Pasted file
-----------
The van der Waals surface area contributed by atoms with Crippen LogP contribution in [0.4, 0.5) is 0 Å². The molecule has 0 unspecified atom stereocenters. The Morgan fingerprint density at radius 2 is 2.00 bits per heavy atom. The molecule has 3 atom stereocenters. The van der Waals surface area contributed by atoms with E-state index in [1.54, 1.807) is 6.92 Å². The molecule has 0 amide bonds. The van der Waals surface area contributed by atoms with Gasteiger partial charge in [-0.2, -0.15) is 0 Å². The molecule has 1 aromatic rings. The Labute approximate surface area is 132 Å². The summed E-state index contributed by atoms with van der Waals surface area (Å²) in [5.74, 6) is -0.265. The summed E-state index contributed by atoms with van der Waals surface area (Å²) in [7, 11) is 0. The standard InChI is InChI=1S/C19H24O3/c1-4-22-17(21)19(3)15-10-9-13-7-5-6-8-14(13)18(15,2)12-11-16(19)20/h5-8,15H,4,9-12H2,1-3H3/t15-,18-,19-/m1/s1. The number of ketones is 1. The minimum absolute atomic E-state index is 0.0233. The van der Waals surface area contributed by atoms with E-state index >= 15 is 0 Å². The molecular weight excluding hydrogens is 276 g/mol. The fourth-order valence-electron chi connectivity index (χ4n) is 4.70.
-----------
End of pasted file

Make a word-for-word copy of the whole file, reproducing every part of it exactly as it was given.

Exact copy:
The van der Waals surface area contributed by atoms with Crippen LogP contribution in [0.4, 0.5) is 0 Å². The molecule has 0 unspecified atom stereocenters. The Morgan fingerprint density at radius 2 is 2.00 bits per heavy atom. The molecule has 3 atom stereocenters. The van der Waals surface area contributed by atoms with E-state index in [1.54, 1.807) is 6.92 Å². The molecule has 0 amide bonds. The van der Waals surface area contributed by atoms with Gasteiger partial charge in [-0.2, -0.15) is 0 Å². The molecule has 1 aromatic rings. The Labute approximate surface area is 132 Å². The summed E-state index contributed by atoms with van der Waals surface area (Å²) in [5.74, 6) is -0.265. The summed E-state index contributed by atoms with van der Waals surface area (Å²) in [7, 11) is 0. The standard InChI is InChI=1S/C19H24O3/c1-4-22-17(21)19(3)15-10-9-13-7-5-6-8-14(13)18(15,2)12-11-16(19)20/h5-8,15H,4,9-12H2,1-3H3/t15-,18-,19-/m1/s1. The number of ketones is 1. The minimum absolute atomic E-state index is 0.0233. The van der Waals surface area contributed by atoms with E-state index >= 15 is 0 Å². The molecular weight excluding hydrogens is 276 g/mol. The fourth-order valence-electron chi connectivity index (χ4n) is 4.70.